Malcolm Lee’s NBA career began pretty humbly. Before the season even began, Lee had torn his meniscus and gone under the knife. He was an injured rookie point guard with three guys ahead of him on the depth chart, one of them a Finals hero, another a boy genius. But things happen strangely in a season as breakneck as this one. Thanks to the Wolves’ plague of injuries, Lee went from wearing a suit, to playing in Sioux Falls (where I guess even the basketball players wear camo), to sitting on the big club’s bench, to logging serious minutes in a matter of weeks.
When he did finally find himself on the court, he looked every bit the overwhelmed rookie. Running an NBA team is hard; Lee was not quite up to the task, not quite prepared for the speed and complexity of the pro game. His ballhandling looked a little shaky; he didn’t see the floor particularly well; in his decision making, he often seemed a step behind the action. When he was on the floor, the Wolves’ execution was noticeably less crisp, their offense noticeably more stagnant. Lee turned the ball over on 20.9% of his possessions, and the Wolves’ offense was 5.9 points per 100 possessions better when he was on the bench.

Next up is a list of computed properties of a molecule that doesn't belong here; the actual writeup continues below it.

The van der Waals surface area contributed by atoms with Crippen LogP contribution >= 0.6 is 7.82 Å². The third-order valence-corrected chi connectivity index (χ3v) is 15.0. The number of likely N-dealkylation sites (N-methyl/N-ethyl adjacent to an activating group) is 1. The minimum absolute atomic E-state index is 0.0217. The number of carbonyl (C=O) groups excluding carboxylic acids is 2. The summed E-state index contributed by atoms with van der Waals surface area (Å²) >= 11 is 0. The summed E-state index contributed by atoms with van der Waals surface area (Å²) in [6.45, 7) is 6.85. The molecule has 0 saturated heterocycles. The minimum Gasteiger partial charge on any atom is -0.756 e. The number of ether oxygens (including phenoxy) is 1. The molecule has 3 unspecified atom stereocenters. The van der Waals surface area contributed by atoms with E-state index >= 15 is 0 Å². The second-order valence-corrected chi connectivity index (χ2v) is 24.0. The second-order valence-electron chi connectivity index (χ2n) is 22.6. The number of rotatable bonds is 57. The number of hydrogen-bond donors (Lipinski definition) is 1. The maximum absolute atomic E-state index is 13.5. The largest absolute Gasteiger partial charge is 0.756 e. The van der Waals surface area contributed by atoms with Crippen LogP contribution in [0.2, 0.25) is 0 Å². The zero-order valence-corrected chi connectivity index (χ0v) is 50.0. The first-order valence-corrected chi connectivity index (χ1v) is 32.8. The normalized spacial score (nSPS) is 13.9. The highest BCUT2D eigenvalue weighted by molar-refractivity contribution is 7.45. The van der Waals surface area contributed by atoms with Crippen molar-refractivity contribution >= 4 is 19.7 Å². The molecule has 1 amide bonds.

Luckily for him, Lee was drafted mostly for his defensive skills and in this realm, things were a bit more encouraging. Like most rookie point guards, Lee was a bit lost in the weeds when it came to defending the pick-and-roll–his low point in this regard was getting repeatedly shredded by Jonny Flynn in Houston. But he showed quickness, energy and, most importantly, desire on the defensive end (although as the Wolves careened toward their catastrophic end, these latter two qualities seemed to wane a bit).
Nevertheless, life is tough for a young point guard trying to make his way as a defensive specialist. Possessing neither the instincts nor the length of, say, Ricky Rubio, Lee will have to become a productive defender the hard way: through many minute and many repetitions. And for a player with so many offensive shortcomings, those minutes may be hard to come by.